The Adventure of the Greek Interpreter
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|"The Adventure of the Greek Interpreter"|
1894 illustration by W. H. Hyde
|Author||Arthur Conan Doyle|
|Series||The Memoirs of Sherlock Holmes|
"The Adventure of the Greek Interpreter", one of the 56 Sherlock Holmes short stories written by British author Sir Arthur Conan Doyle, is one of 12 stories in the cycle collected as The Memoirs of Sherlock Holmes. The story was originally serialised in Strand Magazine in 1893. This story introduces Holmes's elder brother Mycroft. Doyle ranked "The Greek Interpreter" seventeenth in a list of his nineteen favourite Sherlock Holmes stories.
On a summer evening, while engaged in an aimless conversation that has come round to the topic of hereditary attributes, Doctor Watson learns that Sherlock Holmes, far from being a one-off in terms of his powers of observation and deductive reasoning, in fact has an elder brother whose skills, or so Holmes claims, outstrip even his own. As a consequence of this, Watson becomes acquainted with the Diogenes Club and his friend's brother, Mycroft.
Mycroft, as Watson learns, does not have the energy of his younger brother and as a consequence is incapable of using his great skills for detective work:
If the art of the detective began and ended in reasoning from an arm-chair, my brother would be the greatest criminal agent that ever lived. But he has no ambition and no energy. He will not even go out of his way to verify his own solution, and would rather be considered wrong than take the trouble to prove himself right.
In spite of his inertia, the elder Holmes has often delivered the correct answer to a problem that Sherlock has brought to him. On this occasion, however, it is Mycroft who has need to consult Sherlock. Mr. Melas, a Greek interpreter and neighbour of Mycroft, tells of a rather unnerving experience he has recently gone through.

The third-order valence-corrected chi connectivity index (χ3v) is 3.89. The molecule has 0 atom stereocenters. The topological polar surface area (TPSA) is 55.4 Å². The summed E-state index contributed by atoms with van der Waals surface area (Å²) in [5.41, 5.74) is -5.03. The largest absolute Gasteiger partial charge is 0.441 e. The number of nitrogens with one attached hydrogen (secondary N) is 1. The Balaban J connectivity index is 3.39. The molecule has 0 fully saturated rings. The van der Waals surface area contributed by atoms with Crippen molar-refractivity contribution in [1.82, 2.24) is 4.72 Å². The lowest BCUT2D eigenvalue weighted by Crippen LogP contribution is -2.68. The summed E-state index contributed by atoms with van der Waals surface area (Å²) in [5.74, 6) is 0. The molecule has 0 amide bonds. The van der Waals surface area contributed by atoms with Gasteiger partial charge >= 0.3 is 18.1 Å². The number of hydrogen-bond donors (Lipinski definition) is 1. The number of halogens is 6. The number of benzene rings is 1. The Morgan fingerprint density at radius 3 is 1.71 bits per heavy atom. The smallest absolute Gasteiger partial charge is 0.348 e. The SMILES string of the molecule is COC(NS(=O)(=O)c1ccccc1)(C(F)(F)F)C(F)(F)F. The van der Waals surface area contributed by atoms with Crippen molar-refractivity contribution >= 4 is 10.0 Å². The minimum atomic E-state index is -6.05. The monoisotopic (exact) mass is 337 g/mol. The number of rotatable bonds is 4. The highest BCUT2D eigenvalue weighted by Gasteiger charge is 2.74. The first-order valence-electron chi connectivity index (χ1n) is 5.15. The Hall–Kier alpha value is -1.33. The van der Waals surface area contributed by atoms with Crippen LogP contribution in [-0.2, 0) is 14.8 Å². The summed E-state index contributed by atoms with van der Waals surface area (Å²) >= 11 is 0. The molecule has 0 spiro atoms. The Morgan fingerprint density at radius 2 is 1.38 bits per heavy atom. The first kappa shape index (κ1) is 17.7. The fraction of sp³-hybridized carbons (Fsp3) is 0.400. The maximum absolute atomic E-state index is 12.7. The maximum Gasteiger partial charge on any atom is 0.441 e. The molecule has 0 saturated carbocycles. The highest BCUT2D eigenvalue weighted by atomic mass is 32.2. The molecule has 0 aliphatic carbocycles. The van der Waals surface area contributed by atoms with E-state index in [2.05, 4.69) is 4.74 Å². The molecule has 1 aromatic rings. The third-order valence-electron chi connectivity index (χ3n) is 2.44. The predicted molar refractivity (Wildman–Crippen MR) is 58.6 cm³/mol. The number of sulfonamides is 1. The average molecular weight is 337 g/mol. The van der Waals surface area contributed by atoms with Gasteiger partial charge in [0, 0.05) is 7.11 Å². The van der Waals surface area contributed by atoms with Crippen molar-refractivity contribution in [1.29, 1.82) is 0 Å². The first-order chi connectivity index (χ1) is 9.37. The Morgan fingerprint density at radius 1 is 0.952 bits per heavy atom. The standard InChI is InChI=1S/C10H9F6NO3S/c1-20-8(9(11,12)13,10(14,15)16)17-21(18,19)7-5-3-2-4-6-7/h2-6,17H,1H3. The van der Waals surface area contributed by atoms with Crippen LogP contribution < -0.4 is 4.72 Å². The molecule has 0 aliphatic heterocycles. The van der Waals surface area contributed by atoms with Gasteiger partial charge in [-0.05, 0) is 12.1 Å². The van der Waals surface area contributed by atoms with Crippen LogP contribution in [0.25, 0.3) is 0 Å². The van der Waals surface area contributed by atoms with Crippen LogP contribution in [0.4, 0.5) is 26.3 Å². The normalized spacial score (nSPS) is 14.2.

Melas was called upon one evening by a man named Harold Latimer to go to a house, supposedly in Kensington, to translate on a business matter. On the way there in Latimer’s coach, Melas noticed that the windows were papered over so that he could not see where he was. Latimer also produced a bludgeon, laying it beside him as an implied threat. Melas protested, saying that what Latimer was doing was unlawful. The kidnapper replied that he would make it up to Melas, but also threatened him with unspecified retribution should the evening’s business ever be made public.
For approximately two hours they drove, at last arriving at a house. It was dark, and Melas only got a general impression of a large property as he was hustled out of the coach and into the house. The house itself was poorly lit, but Melas made out that it was quite big. In the room into which he was led by Latimer and another, nervous, giggling gentleman — whose name is later discovered to be Wilson Kemp — Melas noticed a deep-pile carpet, a high marble mantel, and a suit of Japanese armour.